FILE - In this June 28, 2017 photo, St. Louis Cardinals&#39; Stephen Piscotty gets hit with a pitch against the Arizona Diamondbacks during the fourth inning of a baseball game in Phoenix. Piscotty was traded by the St. Louis Cardinals to the Oakland Athletics for a pair of infield prospects, allowing the outfielder to be near his family&#39;s home in Pleasanton, California, following his mother&#39;s diagnosis with Lou Gehrig&#39;s disease. (AP Photo/Ross D. Franklin, File)
Stephen Piscotty thankful to play with A's near ailing mom
FILE - In this June 28, 2017 photo, St. Louis Cardinals' Stephen Piscotty gets hit with a pitch against the Arizona Diamondbacks during the fourth inning of a baseball game in Phoenix. Piscotty was traded by the St. Louis Cardinals to the Oakland Athletics for a pair of infield prospects, allowing the outfielder to be near his family's home in Pleasanton, California, following his mother's diagnosis with Lou Gehrig's disease. (AP Photo/Ross D. Franklin, File)
FILE - In this June 28, 2017 photo, St. Louis Cardinals&#39; Stephen Piscotty gets hit with a pitch against the Arizona Diamondbacks during the fourth inning of a baseball game in Phoenix. Piscotty was traded by the St. Louis Cardinals to the Oakland Athletics for a pair of infield prospects, allowing the outfielder to be near his family&#39;s home in Pleasanton, California, following his mother&#39;s diagnosis with Lou Gehrig&#39;s disease. (AP Photo/Ross D. Franklin, File)
FILE - In this June 28, 2017 photo, St. Louis Cardinals' Stephen Piscotty gets hit with a pitch against the Arizona Diamondbacks during the fourth inning of a baseball game in Phoenix. Piscotty was traded by the St. Louis Cardinals to the Oakland Athletics for a pair of infield prospects, allowing the outfielder to be near his family's home in Pleasanton, California, following his mother's diagnosis with Lou Gehrig's disease. (AP Photo/Ross D. Franklin, File)
FILE - In this June 28, 2017 photo, St. Louis Cardinals' Stephen Piscotty gets hit with a pitch against the Arizona Diamondbacks during the fourth inning of a baseball game in Phoenix. Piscotty was traded by the St. Louis Cardinals to the Oakland Athletics for a pair of infield prospects, allowing the outfielder to be near his family's home in Pleasanton, California, following his mother's diagnosis with Lou Gehrig's disease. (AP Photo/Ross D. Franklin, File)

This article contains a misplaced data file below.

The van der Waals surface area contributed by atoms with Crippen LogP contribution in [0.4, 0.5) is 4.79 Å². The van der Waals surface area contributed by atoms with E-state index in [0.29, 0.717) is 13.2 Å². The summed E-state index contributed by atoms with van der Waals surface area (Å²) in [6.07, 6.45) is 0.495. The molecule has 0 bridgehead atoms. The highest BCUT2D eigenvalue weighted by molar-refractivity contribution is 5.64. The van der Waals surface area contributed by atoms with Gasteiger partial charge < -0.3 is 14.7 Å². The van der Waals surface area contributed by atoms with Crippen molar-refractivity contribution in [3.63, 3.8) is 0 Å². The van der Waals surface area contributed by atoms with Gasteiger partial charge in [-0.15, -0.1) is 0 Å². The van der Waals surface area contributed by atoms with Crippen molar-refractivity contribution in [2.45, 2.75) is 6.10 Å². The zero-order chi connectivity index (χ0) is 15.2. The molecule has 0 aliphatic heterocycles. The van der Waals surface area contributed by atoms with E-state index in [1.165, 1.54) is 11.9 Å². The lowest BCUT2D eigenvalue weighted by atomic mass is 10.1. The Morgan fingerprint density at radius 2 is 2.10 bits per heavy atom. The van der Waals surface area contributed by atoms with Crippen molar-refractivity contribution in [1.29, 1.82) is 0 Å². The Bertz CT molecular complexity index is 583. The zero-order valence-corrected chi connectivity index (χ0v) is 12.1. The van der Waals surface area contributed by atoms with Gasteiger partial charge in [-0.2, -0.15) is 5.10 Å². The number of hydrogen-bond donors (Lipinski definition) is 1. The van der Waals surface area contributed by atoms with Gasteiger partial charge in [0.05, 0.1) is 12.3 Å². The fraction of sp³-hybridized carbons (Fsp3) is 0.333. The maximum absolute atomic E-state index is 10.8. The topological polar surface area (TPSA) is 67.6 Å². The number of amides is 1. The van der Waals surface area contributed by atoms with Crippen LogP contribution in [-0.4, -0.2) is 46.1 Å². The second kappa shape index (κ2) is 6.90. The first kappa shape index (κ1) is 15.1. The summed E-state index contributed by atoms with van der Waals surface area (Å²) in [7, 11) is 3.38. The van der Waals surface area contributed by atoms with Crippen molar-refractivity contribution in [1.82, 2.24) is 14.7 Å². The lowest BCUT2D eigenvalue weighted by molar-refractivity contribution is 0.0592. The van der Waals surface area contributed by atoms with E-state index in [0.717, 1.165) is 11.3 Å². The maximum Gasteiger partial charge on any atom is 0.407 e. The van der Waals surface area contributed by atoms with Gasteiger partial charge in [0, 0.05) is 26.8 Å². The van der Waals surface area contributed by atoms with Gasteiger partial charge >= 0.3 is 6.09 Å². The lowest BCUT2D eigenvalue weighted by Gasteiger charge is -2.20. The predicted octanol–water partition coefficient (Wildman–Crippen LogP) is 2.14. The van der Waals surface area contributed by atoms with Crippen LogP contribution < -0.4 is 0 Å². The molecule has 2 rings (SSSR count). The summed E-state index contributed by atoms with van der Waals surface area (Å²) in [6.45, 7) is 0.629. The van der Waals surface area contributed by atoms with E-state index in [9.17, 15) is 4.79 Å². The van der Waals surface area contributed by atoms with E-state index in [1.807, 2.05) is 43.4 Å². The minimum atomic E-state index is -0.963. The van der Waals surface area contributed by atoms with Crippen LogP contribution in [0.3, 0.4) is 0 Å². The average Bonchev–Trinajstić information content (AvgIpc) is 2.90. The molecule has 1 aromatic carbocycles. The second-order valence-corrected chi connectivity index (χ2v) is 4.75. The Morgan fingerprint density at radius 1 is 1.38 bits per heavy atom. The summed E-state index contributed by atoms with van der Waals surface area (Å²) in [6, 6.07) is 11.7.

FILE - In this Oct. 28, 2016, file photo, Cleveland Indians relief pitcher Bryan Shaw throws during the seventh inning of Game 3 of the Major League Baseball World Series against the Chicago Cubs, in Chicago. Colorado finalized $27 million, three-year contracts with right-hander Bryan Shaw and lefty Jake McGee on Friday, Dec. 15, 2017, moves the Rockies hope will fortify their bullpen. (AP Photo/Nam Y. Huh, File)
Rockies finalize $27M, 3-year deals with Shaw, McGee
FILE - In this Oct. 28, 2016, file photo, Cleveland Indians relief pitcher Bryan Shaw throws during the seventh inning of Game 3 of the Major League Baseball World Series against the Chicago Cubs, in Chicago. Colorado finalized $27 million, three-year contracts with right-hander Bryan Shaw and lefty Jake McGee on Friday, Dec. 15, 2017, moves the Rockies hope will fortify their bullpen. (AP Photo/Nam Y. Huh, File)
FILE - In this May 19, 2017, file photo, Colorado Rockies relief pitcher Jake McGee throws in the ninth inning of a baseball game against the Cincinnati Reds, in Cincinnati. Colorado finalized $27 million, three-year contracts with right-hander Bryan Shaw and lefty Jake McGee on Friday, Dec. 15, 2017, moves the Rockies hope will fortify their bullpen. (AP Photo/John Minchillo, File)
Rockies finalize $27M, 3-year deals with Shaw, McGee
FILE - In this May 19, 2017, file photo, Colorado Rockies relief pitcher Jake McGee throws in the ninth inning of a baseball game against the Cincinnati Reds, in Cincinnati. Colorado finalized $27 million, three-year contracts with right-hander Bryan Shaw and lefty Jake McGee on Friday, Dec. 15, 2017, moves the Rockies hope will fortify their bullpen. (AP Photo/John Minchillo, File)